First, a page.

- making a meatless burger is good PR, so much so that not doing it is crazy.
Are you sure that last part makes any sense at all? It feels like an emotional appeal that doesn't really connect.
FWIW, if I were running a meat company I would be comparing the PR value of a meatless burger with the expense of tooling up an entire meat-free production and packing line. I think I'd need real sales to justify that outlay.
I think that the desire to eat meat-like products is much lower than a lot of people assume in vegetarian/vegan people. Products like Seitan and other "meat texture" items have always done poorly when compared to vegetarian/vegan offerings that simply omit any meat-like ingredients, some people don't like the texture of meat and those that do find near-meat but not meat products to always fall short - sort of like (all)gluten free bread, it exists and you can buy it, but it feels like having a mouth full of sand. If it's late and you're itching for a slice of toast but can't have it it's just better to find whole alternatives, nuts, maybe something involving harissa. I think imitation foods will always end up falling flat because they're imitations - and there is some psychological reinforcement there that keeps us from saying "close enough" even when it gets really close - probably the same effect that makes people try to call backsies if they fail the pepsi challenge.
I think the market for this type of fake meat are meat eaters with an environmental awareness.
By contrast, I would never serve 'meat-alikes' to my vegetarian friends. I always cook them proper veggie dishes because many of them don't like the flavours and textures they associate with dead animals.
A lot of people who are not vegetarian get the idea that the ideal vegetarian diet is basically the same as a normal North American diet, but without meat. The first questions people ask are, "What do you do about protein?", or "You must eat a lot of tofu, don't you?" or "How much salad do you eat?". They can't really comprehend a diet without something in the "meat category". In reality, my experience was that most long term vegetarians just eat a completely different diet. You aren't looking for "meat substitutes" because it doesn't occur to you that you are missing something. I rarely ate salad (don't really like it), or tofu (unless I made it myself -- in North America tofu sits in the store for weeks and becomes bitter and horrible), or "meat substitutes". Just legumes and rice or other combinations in curries and stews, etc, etc.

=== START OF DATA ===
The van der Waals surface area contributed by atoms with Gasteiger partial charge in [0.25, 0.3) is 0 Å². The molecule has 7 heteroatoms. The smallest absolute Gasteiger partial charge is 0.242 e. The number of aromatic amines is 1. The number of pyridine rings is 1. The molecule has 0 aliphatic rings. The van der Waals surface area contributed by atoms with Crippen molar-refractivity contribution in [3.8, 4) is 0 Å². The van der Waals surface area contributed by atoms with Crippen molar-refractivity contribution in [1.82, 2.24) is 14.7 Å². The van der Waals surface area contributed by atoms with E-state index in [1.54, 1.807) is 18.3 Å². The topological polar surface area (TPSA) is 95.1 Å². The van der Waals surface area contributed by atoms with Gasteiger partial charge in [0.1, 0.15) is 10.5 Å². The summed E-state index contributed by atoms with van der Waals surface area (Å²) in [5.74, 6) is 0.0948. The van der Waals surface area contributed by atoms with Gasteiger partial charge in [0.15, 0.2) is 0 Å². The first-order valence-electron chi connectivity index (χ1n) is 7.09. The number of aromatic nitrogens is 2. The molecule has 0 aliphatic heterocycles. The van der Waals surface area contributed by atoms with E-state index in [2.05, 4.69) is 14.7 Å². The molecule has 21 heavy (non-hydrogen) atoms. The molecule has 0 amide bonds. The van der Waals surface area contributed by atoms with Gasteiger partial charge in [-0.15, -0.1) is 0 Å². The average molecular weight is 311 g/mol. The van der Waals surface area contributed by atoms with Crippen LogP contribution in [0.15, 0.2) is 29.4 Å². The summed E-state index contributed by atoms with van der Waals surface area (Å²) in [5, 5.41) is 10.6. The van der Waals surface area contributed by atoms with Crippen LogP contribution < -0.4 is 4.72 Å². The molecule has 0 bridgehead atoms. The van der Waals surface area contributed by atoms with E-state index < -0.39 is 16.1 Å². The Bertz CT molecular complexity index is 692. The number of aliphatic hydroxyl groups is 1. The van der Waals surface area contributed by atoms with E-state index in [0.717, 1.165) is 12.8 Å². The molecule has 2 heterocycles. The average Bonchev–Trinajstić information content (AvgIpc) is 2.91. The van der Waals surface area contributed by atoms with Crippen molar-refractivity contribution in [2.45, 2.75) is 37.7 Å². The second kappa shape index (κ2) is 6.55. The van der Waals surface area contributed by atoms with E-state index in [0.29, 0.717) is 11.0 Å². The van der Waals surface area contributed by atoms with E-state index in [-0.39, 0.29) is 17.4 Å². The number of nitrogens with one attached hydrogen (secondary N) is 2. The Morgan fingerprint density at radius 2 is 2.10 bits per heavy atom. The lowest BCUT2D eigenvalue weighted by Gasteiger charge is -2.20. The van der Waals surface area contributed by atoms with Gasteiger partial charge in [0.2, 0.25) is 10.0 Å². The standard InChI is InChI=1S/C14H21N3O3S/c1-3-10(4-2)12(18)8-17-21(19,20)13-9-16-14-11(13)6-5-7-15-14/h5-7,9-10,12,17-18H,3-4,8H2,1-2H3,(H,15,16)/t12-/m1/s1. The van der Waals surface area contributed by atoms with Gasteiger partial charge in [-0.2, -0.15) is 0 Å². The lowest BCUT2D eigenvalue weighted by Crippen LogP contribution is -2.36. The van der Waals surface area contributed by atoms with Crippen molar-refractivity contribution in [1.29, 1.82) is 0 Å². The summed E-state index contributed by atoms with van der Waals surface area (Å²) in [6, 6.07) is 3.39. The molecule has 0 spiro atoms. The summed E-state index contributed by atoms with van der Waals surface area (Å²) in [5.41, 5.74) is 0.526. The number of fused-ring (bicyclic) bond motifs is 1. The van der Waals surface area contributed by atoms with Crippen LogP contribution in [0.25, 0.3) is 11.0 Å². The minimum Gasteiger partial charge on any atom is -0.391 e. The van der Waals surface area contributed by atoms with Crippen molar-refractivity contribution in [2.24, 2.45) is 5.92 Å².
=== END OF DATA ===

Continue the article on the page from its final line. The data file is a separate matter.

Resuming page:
My wife eats meat/fish and so I am no longer a "bacon-eating vegetarian" but there is still a place where I would use a "meat substitute" -- basically where you want a filler and you don't want a meat flavour to dominate. "Hamburgers" can fall into that category. Consider most fast food burgers -- the flavour you get is dominated by the condiments and other ingredients. I really enjoy a veggie burger with a really nice slice of pickle and a great bun, good mustard, etc. If I'm going to eat beef, I vastly prefer to have really good beef and virtually no condiments. I want beef to dominate. But there are many times (most if I'm honest) where I want the flavours of the vegetables and bread to dominate. In that case a veggie burger is actually better than beef (hence the veggie burger with bacon).
Probably not that many people consciously agree with my idea that a vegetable dominant burger is desirable, but in fact there are tons of people (the majority, I think) who really like burgers very little meat flavour (i.e. the people eating big macs, etc) And if you give them a really good beef burger, they will drown it in sauce so you can no longer taste the beef. For those people, especially if you can give a price point under that of beef, they will very happily use it. And I think that category will definitely eat into the meat sales if there is a product they can accept.
Note that vegetarianism is not a Buddist concept or precept. It is a cultural adaptation in the Chinese version of Buddhism. In fact, vegetarianism was a red herring that the Buddha's jealous cousin used to try to split the sangha.
Hm... do non-vegetarians/vegans actually prefer these newer "meat texture" items over the classic veggie ones?
I've had from-scratch veggie burgers that I like at least as much, and there are certainly bigger brand names that I still like (Morningstar's black bean patty, IIRC, is one I really enjoyed). But the Impossible Burger isn't just going for "meat texture," it's going for meat flavor, and it's really a kind of different experience/target. So it's more of a "what am I in the mood for" thing than anything else.